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Tourists on a two-lane blacktop skirting the La Sal Mountains of southeastern Utah often are astonished by the sign pointing to Arches Vineyards, the state's only winery.

A winery in Utah, famed for its abstemious Mormon heritage and strict liquor laws?"Everyone says that," says winemaker Ted Telford. "That's the big pull for tourists coming into the tasting room. That works in our favor."

But Republican Gov. Norm Bangerter delivered it a crippling blow Tuesday by vetoing legislation that would have given Arches a tax break.

The governor, a Mormon who defended the proposed tax break against the early opposition of church leaders, said he had no choice. State attorneys felt it would violate the U.S. Constitution by discriminating against out-of-state sellers.

"It was a shocking blow," winery owner Anita Bradford said Wednesday. "We're back at square one. Right now we've grieving."

Arches Vineyard, a few miles south of Moab, began operating in 1989 when Bradford, her husband, Allen, and Telford bottled their first wine. The winery now produces 7,000 gallons a year of vintages ranging from chardonnay to zinfandel.

The Bradfords, both devout Mormons, see no moral conflict with their church's ban on alcohol. They say the winery and 15 tiny vineyards are an economic boon for the rural economy and sensible use of the land.

Arches is the sole buyer of grapes that have grown in the area since 1972, when the state encouraged the planting of crops that could survive the hot summers and bitter cold winters.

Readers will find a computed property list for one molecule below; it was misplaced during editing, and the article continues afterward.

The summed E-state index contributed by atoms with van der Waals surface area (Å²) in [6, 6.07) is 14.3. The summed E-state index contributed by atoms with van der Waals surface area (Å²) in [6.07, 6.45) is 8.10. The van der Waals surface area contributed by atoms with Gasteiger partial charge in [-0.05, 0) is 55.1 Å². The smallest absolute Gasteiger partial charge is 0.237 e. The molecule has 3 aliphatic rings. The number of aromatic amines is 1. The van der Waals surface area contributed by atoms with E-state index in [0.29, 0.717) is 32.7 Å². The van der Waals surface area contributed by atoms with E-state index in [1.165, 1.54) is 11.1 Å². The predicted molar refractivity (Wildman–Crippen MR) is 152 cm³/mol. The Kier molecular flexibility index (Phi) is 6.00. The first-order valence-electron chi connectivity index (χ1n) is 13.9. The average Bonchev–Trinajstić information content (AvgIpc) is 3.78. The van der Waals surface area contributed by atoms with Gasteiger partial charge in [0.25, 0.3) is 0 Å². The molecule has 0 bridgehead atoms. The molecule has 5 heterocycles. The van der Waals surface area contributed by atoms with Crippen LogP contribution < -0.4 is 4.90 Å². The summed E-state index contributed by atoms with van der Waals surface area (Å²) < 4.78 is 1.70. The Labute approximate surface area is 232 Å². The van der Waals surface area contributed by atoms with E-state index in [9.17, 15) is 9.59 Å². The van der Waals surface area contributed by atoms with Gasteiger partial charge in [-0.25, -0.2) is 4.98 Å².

Dutch Zimmerman is one of the growers who used state-backed low-interest loans to plant and irrigate vines. He estimates he's put $150,000 into his 10 acres over the years, hiring 10 seasonal workers a year to tend and harvest the grapes.

Like other growers, Zimmerman's options are limited if Arches doesn't buy his grapes. Colorado wineries won't buy out-of-state grapes and there is no market in other surrounding states.

"If the winery doesn't succeed, then the growers don't succeed," he said. "I feel so bad for Anita and Allen because they put their heart and soul into this thing."

Bradford said she's invested about $175,000 over the years. She said she and her husband never have made a personal profit and planned to put the tax break back into the business.

The problem stems from the state's markup on wines and spirits. Private retailers sell only beer, while wine and liquor are sold in state-owned stores at a 61 percent markup that helps fund school lunches.

Bradford asked the Legislature to cut the markup on her wines in half. After church leaders retreated from their early opposition, the bill passed easily.

Now that it's been vetoed, Bradford said, there is nothing to be done except try a new tack next year - if the winery can find external support to survive.

"The tragedy is the loss to the region, what it could have become, and the growers," Bradford said. "I don't know what the outcome is for them."